When shuffling into the welcoming arms of City Theater’s production of Jessica Dickey’s “The Guard,” I wasn’t sure what to expect. From the title, it lead me to believe I was about to partake in a comedic play about art, and the touching of it. I was surrounded by familiar faces, many other reviewers looking at a simplistically exquisite set courtesy of Narelle Sissons, mirroring the imagery of what I see on a weekly basis during my travels around the city. So much art, so many people, so much free cheese. But what’s behind it all? What’s behind the motives of conjecture and philosophical clarity? One could only imagine, until tonight.
The opening line echoed Henry, a distilled man with a dying partner at home, pontificating about the revelations he uncovered while gazing upon a famous painting from some guy named Rembrandt. Shortly after, Henry’s co-worker, Jonny the security guard (the kind with a gun), stumbled into him sitting alone in the dark, talking to himself.
The two exchange pleasantries before settling down into their morning routines, and after a short while they’re introduced to a wildly rebellious new employee, Dodger, an artist with a penchant for street art, colorful hair, and piercings…Oh the piercings. We’re also introduced to the muted brilliance of Madeline, a copyist seeking catharsis through painting. The four collide in a spirited amalgamation of spite, rage, fear, and loathing. It all works together in a brilliantly volatile dynamic.
And in the end, explode it shall. Don’t touch the art, they say. Don’t.Touch.The Art.
Soon after everyone is introduced, the narrative of the story begins to build, for what I thought was going to be a relatively light-hearted affair, as the comedic timing was spot on and fluent throughout the “present” moment. But the tables turned as the timelines, and time travels began to unwind, for what ultimately transformed into a gut-wrenching red carpet of human suffering and self-realization. Coping with loss, looking death in the eye, and finally unveiling that “touching the art” really touched our deepest and darkest fears.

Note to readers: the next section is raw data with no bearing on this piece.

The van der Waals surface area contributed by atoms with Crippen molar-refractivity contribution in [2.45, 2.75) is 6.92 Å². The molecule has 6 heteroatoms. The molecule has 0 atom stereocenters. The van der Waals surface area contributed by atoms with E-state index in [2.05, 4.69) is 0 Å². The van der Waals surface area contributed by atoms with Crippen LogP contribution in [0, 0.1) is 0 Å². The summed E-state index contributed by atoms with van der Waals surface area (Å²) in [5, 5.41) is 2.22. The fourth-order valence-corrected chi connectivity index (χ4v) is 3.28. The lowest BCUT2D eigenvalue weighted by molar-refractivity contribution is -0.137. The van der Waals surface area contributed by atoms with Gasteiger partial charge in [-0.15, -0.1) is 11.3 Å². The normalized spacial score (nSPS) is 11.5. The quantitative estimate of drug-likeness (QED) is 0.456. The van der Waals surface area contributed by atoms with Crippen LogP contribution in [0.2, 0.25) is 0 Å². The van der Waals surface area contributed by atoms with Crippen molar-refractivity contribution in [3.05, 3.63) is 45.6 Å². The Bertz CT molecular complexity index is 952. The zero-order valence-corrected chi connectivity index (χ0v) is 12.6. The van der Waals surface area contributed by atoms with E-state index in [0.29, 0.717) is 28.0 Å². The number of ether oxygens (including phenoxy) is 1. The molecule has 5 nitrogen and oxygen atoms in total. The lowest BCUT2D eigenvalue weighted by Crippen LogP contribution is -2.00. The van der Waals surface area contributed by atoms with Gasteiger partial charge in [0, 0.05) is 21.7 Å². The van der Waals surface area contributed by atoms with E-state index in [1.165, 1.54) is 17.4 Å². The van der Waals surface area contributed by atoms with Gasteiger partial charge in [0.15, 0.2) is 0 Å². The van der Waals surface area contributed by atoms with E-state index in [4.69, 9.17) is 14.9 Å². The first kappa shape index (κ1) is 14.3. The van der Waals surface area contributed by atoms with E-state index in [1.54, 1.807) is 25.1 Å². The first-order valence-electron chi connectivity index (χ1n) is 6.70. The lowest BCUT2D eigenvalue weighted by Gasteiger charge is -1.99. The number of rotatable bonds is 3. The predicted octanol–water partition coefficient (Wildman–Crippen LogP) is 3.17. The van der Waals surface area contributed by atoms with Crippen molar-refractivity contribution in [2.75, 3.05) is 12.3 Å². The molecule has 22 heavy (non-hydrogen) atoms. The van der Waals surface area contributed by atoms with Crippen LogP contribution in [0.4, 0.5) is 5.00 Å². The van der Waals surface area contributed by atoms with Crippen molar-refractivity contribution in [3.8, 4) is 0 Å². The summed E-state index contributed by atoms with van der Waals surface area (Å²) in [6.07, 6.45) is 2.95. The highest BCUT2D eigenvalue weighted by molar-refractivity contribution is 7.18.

As the movements of space continued to jostle from present to past, the characters became frighteningly human, and for a blip, I was lost in reality; Gripping the fear that I, too, don’t want my beloved person to die. Not now, not ever.
In the moment where Henry cries out to his partner, “Simon, don’t die, don’t die, please don’t die,” a collective heartbreak dripped from the stage and out into the audience. Simon, in that continuum, was our wife, husband, son, daughter, brother or sister. All of the art, all of the acting, became a moment of solidarity that echoed far beyond the final act. It became who are as people, and told us how real the dance with death is, and not one will escape its grasp.
Andrew May, who played Henry, and Rembrandt delivered a pensive performance that spoke to his morose infatuation with art, and the clarity it brought to his current state of affairs. May performed flawlessly and delivered very real-world emotions to the stage, challenging the audience to look into themselves for what they truly lack.
Billy Hepfinger as Jonny, and Martin kept the crowd rolling with his well-timed quips, Bawston accent, and overall simple-minded demeanor. Good at the core, he meant no harm. A product of the war, he now fought against the most egregious act, touching the art. Hepfinger was a breath of fresh air.
Each performer masterfully played dual roles, as the story line did its best Quantum Leap reprise without actually dragging Scott Bakula out of retirement.
The Guard is a double shot of humanity, mixed with well-defined wit, and an overt sense of enlightenment. A must see for any theater goer looking to explore the labyrinth of the human effect.
The Guard runs through April 2nd. For more information, visit City Theatre online.
Photography: Kristi Jan Hoover